As Boston tries to lure Amazon's second headquarters to the eastern part of the city it is facing concerns that it would result in displacements of lower-income residents and increasing costs in the city.
According to a report in the Wall Street Journal, the rents in the eastern part of Boston known as Eastie are already rising resulting in displacements. If Amazon was to set up its second headquarters there it could pressure vulnerable residents even more. “I think we should be concerned,” said Sal LaMattina, a retired city councilor and lifetime East Boston resident, who has long advocated for neighborhood development in a recent interview with the Wall Street Journal.
Jenny Schuetz, a Brookings Institution fellow said Boston isn't the only city worried about the impact Amazon would have on existing residents who won't command the salaries of the high tech workers that would be employed by Amazon. If well-paid employees come to the city it could put further upward pressure on rents, shutting out more price sensitive dwellers. “I think a lot of places on Amazon’s shortlist, it’s likely to drive up real-estate values and put pressures on specific neighborhoods,” Schuetz told the Wall Street Journal in the report. Those concerns aren't only reserved to expensive cities like Boston however. The paper noted that even in Pittsburgh, where real estate and rent are modestly priced, concerns about Amazon are rising. Zillow for instance forecast that if Amazon's second headquarters was in Pittsburgh annual rent would increase 0.9 percentage points. Without Amazon, the rents were projected to decline. Meanwhile in the Nashville area rents would increase 2.4 percentage points according to the Zillow data, reported the Wall Street Journal.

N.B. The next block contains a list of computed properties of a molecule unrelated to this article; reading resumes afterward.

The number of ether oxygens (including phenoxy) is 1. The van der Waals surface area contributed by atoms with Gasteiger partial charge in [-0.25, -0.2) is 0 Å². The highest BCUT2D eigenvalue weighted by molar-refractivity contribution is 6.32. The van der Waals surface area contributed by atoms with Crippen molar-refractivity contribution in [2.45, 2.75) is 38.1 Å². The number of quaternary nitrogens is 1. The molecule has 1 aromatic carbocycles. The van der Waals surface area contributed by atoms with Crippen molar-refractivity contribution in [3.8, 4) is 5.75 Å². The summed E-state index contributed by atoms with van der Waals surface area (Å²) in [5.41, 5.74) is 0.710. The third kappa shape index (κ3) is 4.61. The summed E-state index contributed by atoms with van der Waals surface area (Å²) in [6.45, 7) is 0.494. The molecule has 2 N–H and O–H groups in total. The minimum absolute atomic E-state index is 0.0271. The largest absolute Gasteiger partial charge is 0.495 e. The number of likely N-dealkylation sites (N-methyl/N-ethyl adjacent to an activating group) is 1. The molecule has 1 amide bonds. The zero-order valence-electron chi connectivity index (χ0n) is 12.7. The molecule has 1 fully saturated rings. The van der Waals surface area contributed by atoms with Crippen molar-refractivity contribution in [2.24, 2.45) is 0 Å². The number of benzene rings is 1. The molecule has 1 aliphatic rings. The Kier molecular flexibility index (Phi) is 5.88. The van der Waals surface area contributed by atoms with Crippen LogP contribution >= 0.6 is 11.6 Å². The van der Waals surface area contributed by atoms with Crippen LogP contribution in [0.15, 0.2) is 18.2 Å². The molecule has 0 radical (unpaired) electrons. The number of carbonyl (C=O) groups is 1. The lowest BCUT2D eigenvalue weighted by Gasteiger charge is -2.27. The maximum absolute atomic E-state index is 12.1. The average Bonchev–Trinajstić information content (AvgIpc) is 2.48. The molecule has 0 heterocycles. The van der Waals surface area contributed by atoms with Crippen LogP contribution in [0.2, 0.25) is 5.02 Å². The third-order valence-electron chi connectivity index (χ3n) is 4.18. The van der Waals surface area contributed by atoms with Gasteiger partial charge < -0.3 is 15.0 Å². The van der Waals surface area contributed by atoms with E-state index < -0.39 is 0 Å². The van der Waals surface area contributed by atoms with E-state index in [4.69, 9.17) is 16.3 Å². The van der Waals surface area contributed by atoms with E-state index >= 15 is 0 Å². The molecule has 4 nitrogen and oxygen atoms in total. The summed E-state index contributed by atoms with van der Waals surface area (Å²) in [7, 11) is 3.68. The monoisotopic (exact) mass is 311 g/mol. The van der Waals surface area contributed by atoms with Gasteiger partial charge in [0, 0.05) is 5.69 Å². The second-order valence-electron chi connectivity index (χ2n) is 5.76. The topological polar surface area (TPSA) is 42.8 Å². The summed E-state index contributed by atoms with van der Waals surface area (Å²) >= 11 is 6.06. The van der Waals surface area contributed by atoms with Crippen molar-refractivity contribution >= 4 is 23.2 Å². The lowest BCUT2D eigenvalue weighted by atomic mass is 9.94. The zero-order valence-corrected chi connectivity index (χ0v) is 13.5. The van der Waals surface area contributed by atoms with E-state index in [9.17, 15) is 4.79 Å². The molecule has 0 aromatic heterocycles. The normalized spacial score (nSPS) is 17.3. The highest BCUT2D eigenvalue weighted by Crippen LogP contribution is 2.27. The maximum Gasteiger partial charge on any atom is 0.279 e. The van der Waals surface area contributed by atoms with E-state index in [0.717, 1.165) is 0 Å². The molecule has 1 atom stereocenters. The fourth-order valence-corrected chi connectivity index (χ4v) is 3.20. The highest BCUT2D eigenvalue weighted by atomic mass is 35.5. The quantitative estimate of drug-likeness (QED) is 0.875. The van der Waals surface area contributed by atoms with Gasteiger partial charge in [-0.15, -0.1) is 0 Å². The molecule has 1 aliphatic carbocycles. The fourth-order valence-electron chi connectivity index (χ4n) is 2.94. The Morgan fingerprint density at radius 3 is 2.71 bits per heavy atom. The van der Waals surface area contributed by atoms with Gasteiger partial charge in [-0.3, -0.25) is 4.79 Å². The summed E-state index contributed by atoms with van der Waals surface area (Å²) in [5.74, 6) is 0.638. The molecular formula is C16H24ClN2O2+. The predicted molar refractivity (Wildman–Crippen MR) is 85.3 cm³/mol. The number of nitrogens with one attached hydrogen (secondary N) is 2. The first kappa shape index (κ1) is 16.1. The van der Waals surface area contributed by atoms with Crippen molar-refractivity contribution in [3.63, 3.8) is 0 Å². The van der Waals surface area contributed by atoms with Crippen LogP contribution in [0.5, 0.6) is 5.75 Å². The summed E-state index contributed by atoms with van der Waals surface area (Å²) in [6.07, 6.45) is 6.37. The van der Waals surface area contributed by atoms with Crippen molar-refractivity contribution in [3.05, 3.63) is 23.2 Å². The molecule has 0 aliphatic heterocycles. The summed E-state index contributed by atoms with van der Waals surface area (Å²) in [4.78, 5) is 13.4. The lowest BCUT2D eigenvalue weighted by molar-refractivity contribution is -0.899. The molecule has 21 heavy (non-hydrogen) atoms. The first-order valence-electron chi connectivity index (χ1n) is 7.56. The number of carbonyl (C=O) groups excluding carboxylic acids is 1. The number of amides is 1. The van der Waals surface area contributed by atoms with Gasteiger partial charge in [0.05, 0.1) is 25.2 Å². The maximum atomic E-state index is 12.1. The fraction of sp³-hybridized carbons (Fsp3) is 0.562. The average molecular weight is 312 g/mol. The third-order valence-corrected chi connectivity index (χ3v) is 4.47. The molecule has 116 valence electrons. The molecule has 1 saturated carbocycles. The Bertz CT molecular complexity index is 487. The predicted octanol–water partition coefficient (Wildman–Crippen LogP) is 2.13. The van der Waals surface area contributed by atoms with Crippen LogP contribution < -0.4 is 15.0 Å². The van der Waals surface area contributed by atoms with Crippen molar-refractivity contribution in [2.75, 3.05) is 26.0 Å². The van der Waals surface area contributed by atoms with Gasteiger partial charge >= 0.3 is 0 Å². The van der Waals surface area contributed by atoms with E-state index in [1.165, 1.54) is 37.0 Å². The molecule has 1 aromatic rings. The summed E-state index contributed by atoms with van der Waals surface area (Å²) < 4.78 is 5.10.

Still, while there are concerns about rents, the cities also are aware that Amazon coming to their neighborhood will create more jobs. As a result, many of the officials and residents of the twenty cities that made it to the Amazon shortlist are upbeat about landing the second headquarters. “That would create a lot of employment opportunities,” said Debra Cave, who leads a local civic group in East Boston told the Wall Street Journal.